J. Robertson McQuilkin was president of Columbia International University, a Bible college in South Carolina, when his wife Muriel was diagnosed with Alzheimer’s disease.
Determined to keep his wife at home, where she was safe and loved, McQuilkin made the decision to care for her by himself, and so, as the disease progressed, he juggled a demanding job with the even more demanding needs of his wife. The day came, however, when the balls started to fall and he resigned the university presidency. He later wrote a booklet about his decision, which he titled “Living by Vows.”
McQuilkin’s choice was a homage to his marital vows, yes, but also an expression of his deeply held values. So why were so many people surprised and awed by what he did, an act of love which, as McQuilkin put it, “took no great calculation”? It’s because values are easy to have and hard to live by. And our inconsistency in the matter of values is what’s killing marriages today – not only inconsistency among flawed human beings, but inconsistency in the response of the supposedly stalwart Christian church.
When we live by values all of the time (or none of the time, for that matter), we are easy to know and understand. It’s when we live by values only part of the time – when they’re convenient – that we are inconsistent and things get complicated. It’s when our institutions, both private and public, break down.
Where is the church in the epidemic that is our nation’s divorce rate? In its desperate need to be all things to all people, so as to slow its increasing irrelevancy, the church has generally become a teeter-totter on divorce, wobbling between two extremes.
Many churches today stand strong like McQuilkin, unwavering in their support of marriage. Programs like Marriage Encounter and Promise Keepers still thrive, even with divorce rates hovering around 50 percent. But as divorce becomes more prevalent and accepted in our culture, there is a danger in the churches’ struggle to find balance between holding fast to their values and extending needed grace. Many churches lose their balance.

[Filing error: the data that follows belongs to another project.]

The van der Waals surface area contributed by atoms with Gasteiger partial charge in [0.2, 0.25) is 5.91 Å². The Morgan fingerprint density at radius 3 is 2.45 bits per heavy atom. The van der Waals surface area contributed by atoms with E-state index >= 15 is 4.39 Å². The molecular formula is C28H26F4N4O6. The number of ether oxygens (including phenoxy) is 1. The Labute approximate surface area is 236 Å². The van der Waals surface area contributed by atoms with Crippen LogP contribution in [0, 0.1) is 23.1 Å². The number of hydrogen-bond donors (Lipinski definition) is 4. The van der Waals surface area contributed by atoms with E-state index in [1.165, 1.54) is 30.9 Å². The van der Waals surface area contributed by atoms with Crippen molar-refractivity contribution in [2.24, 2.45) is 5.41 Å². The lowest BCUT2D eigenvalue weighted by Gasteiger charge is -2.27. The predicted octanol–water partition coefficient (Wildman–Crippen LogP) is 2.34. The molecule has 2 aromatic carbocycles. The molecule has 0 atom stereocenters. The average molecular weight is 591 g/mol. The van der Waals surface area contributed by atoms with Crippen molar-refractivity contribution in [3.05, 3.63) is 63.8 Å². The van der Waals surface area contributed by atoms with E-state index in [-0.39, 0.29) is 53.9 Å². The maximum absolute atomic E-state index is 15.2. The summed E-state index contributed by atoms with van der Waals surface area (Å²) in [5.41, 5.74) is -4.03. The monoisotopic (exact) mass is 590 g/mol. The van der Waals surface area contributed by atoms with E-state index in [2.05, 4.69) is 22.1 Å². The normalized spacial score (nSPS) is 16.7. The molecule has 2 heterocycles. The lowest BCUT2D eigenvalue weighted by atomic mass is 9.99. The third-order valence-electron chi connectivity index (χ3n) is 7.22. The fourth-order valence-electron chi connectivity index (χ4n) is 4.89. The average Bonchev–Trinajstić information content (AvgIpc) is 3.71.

From a purely biblical standpoint, divorce is, in most cases, as wrong as lying or theft. Yet, it’s increasingly common to have churches offer programs about successful co-parenting, mimicking the cheerful “good divorce” chatter that makes up so much modern therapy. Among even the most evangelical churches, divorce has become accepted in a way in which other social wrongs are not. Imagine a church offering a program on “Redemption through Stolen Goods: How To Help Others With Things You Shoplifted.” You can’t. Theft is wrong; no subsequent manipulation of stolen goods, even for “good,” can make them redeemed.
Within the sanctuary, therefore, a pastor may read gravely the apostle Paul’s words that he who divorces his wife and remarries is committing adultery, while in the social hall, a few days later, divorced parents sit around and discuss how to do divorce “the right way.”
Fact: For a person living by values, there can be no “good divorce.”
Churches, if they are honest, if they live by vows and by values, would not offer co-parenting seminars, but programs on how and why divorced spouses should reunite.
New research shows that a “good divorce” may be more harmful to children and their future relationships than a bad one. When churches encourage their divorced members to hold hands, smile brightly and talk about how wonderful life is now that they’ve abandoned their vows, they are contributing to a sorry statistic, that children of divorce are 89 percent more likely than their peers to become divorced themselves as adults.
Simply put, the “better” our divorces, the more insensitive future generations become to divorce and the problem grows worse. By promoting “good divorces,” albeit in the name of grace, we do nothing to stop the incidence of divorce and everything to fuel it.
Grace can be a tricky thing. The church means well; she always does. But more and more, she blindly enables divorce, inadvertently leading the way to a culture best summed up by Rear Admiral Grace Hopper, often referred to as “ Amazing Grace,” who said, “It’s easier to ask for forgiveness than it is to get permission.”
Better the church remind us of this truth: When living by values, you don’t need forgiveness.